Crystal Palace goalkeeper Wayne Hennessey was deemed to have a "lamentable" degree of ignorance about Adolf Hitler and fascism by the panel that cleared him of a Football Association (FA) charge for an alleged Nazi salute.
Wales international Hennessey was charged by the FA after a photograph showing him with his right arm raised and left placed over his mouth was posted to Instagram by his team-mate Max Meyer in January.
Hennessey denied knowingly giving the Nazi salute and a hearing earlier in the month found the charges against the goalkeeper were not proven.
The written reasons released on Tuesday explained why Hennessey did not receive any punishment following the incident.
"Mr Hennessey categorically denied that he was giving a Nazi salute. Indeed, from the outset he said that he did not even know what one was," the release read.
"Improbable as that may seem to those of us of an older generation, we do not reject that assertion as untrue.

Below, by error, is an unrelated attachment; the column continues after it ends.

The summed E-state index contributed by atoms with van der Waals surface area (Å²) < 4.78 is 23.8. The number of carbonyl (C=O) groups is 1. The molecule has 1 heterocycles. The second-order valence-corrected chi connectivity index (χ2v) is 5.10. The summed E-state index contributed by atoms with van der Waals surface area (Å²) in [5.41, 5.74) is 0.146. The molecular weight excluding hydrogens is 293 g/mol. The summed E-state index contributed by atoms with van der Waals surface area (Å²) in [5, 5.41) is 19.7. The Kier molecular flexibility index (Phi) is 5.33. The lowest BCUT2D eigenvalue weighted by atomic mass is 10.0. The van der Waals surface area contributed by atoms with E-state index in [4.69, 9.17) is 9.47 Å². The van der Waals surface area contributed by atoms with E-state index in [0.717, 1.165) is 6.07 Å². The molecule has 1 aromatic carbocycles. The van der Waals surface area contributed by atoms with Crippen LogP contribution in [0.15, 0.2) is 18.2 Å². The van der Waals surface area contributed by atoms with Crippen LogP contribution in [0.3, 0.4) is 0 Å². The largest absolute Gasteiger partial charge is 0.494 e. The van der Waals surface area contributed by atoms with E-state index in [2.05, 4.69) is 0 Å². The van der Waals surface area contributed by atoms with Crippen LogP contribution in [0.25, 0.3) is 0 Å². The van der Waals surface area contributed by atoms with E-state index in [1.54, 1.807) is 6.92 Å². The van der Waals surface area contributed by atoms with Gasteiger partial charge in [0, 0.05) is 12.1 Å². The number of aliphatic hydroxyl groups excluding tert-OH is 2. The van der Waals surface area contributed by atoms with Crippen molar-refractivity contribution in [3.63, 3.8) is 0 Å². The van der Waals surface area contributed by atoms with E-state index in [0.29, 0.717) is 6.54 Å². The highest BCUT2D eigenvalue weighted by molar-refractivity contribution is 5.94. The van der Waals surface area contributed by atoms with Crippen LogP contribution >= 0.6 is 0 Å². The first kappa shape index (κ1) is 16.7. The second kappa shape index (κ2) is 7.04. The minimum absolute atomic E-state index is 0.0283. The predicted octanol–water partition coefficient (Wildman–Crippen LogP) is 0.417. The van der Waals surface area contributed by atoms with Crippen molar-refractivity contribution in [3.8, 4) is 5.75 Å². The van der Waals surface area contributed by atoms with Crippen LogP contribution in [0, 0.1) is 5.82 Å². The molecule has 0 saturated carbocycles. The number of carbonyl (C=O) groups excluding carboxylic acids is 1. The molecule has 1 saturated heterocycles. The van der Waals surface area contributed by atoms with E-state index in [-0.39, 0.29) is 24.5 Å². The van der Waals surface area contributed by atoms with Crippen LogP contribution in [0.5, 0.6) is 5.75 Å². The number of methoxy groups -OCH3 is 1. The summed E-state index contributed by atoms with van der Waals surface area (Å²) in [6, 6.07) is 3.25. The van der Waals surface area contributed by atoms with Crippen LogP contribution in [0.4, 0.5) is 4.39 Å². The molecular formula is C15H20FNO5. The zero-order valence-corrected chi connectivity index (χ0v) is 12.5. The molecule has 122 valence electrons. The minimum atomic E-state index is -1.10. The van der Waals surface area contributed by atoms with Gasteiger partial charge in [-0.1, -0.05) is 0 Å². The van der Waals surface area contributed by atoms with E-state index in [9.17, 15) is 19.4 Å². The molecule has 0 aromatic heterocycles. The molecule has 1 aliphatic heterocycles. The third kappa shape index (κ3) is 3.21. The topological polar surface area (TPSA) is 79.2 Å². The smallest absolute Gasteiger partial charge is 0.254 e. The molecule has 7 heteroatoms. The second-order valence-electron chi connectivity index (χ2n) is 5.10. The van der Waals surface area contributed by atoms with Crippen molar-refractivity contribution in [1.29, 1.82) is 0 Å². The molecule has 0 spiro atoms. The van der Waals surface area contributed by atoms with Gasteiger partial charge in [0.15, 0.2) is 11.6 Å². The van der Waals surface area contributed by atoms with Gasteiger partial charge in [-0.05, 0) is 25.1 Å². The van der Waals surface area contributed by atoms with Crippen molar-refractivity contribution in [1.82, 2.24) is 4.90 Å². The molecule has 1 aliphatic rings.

"In fact, when cross-examined about this, Mr Hennessey displayed a very considerable – one might even say lamentable – degree of ignorance about anything to do with Hitler, fascism and the Nazi regime.
"Regrettable though it may be that anyone should be unaware of so important a part of our own and world history, we do not feel we should therefore find he was not telling the truth about this.
"All we would say (at the risk of sounding patronising) is that Mr Hennessey would be well advised to familiarise himself with events which continue to have great significance to those who live in a free country."
The written reasons also noted Meyer, capped four times by Germany, would "hardly be likely" to have posted the photograph to Instagram had he felt Hennessey was giving a Nazi salute.
Meyer was among those who gave evidence, along with Hennessey's manager Roy Hodgson and Palace players Connor Wickham, James McArthur, Julian Speroni, Martin Kelly and Wilfried Zaha.